We collaborated with Team 6 and formed Team 5.5. We designed a two-car project which includes a lead car and a follower car. You can find information about follower car in our team's page. More information about the lead car please refer to Team 6's page.
Our car is named BumbleBee. and the Team 6 car is named AutoPrime.
Team 5 Members
Zeyu Huang-Aerospace Engineering
Jason Almeda-Computer Engineering
Team 6 Members
Liam Fowler, Mechanical Engineering
Johannes Diehm, UCSD Extension
Camera and Lidar Mount: The camera and lidar mount is consist of three components, base, link, and brace. The linkage design allows the camera to freely adjust its amgle and height in order to find the best view for training, calibration, and driving.
Electronics Mounting Plate: The electronics are mount on this electronics plate which has trough to accomodate M4 screws. The distance between the center of two troughs is 12mm, and the trough allows us to easily adjust the positions of electronics.
Jetson Case: The jetson case is consist of a top case and a bottom case
Autonomous Laps Demonstration
Our goal was to develop a system of nodes in ROS to enable vehicle to vehicle communication between 2 cars. We took inspiration for our project from the "Black Ice" phenomenon, whereby cars in icy conditions slide out and crash due to difficult-to-see ice on the road. By allowing cars to communicate with one another, a car involved in a crash could tell other cars that there is an issue on the road ahead, allowing the cars to slow down or stop to avoid the road hazard.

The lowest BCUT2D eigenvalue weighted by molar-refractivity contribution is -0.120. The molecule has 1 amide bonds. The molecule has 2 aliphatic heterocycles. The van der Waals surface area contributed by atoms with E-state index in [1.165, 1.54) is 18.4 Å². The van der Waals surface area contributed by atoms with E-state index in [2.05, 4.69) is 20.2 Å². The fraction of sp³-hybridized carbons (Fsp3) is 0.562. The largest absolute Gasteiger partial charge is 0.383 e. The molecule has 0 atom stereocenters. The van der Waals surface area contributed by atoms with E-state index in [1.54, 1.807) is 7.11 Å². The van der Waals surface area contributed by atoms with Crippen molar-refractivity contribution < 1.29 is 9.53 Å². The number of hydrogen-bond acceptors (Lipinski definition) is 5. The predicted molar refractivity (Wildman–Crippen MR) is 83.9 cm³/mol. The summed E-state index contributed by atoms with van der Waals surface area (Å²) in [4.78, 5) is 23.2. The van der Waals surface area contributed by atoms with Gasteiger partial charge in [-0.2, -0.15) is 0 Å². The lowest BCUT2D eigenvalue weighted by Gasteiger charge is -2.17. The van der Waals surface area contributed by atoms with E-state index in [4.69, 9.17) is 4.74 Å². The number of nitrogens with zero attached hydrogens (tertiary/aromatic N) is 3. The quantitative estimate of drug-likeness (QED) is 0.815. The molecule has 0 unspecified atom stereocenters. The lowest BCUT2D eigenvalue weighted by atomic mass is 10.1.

Our project consists of two cars: the lead car and the follower car. If the lead car should crash, it shall publish a message to the follower car, which causes it to stop, thus preventing that the follower car from crashing into the same obstacle. For sensing the crash, we use the accelerometer sensor on an Openlog Artemis IMU in the lead car, which we initialized by adding the device when creating the Docker Container with the robot image. If a specific deceleration threshold is met (i.e. 10 milli g), the car publishes a message to a connected following car. If the follower car receives this specific message, it should cause an immediate stop.
In order to prevent hackers from slowing down or stopping the follower car without a road hazard being present, we also include a unique security string published by the lead car and subscribed to by the follower car. If the security string being sent to the follower car before a stop command does not match the expected security string stored on the follower car, then the follower car will not accept a message to stop, and will continue to move around the track.
In our case, we set the lead car to be the "Master" roscore, to which we connected the follower car (so that both cars use the same roscore). Both cars run many of the same nodes, clients, and servers as described in Dominic Nightingale's Simple ROS framework. However, in order to ensure the topics being published and subscribed do not cross cars (i.e. camera on one car is used by the lane guidance on the other car), we gave the each topic with the potential to cross over a new unique identifier.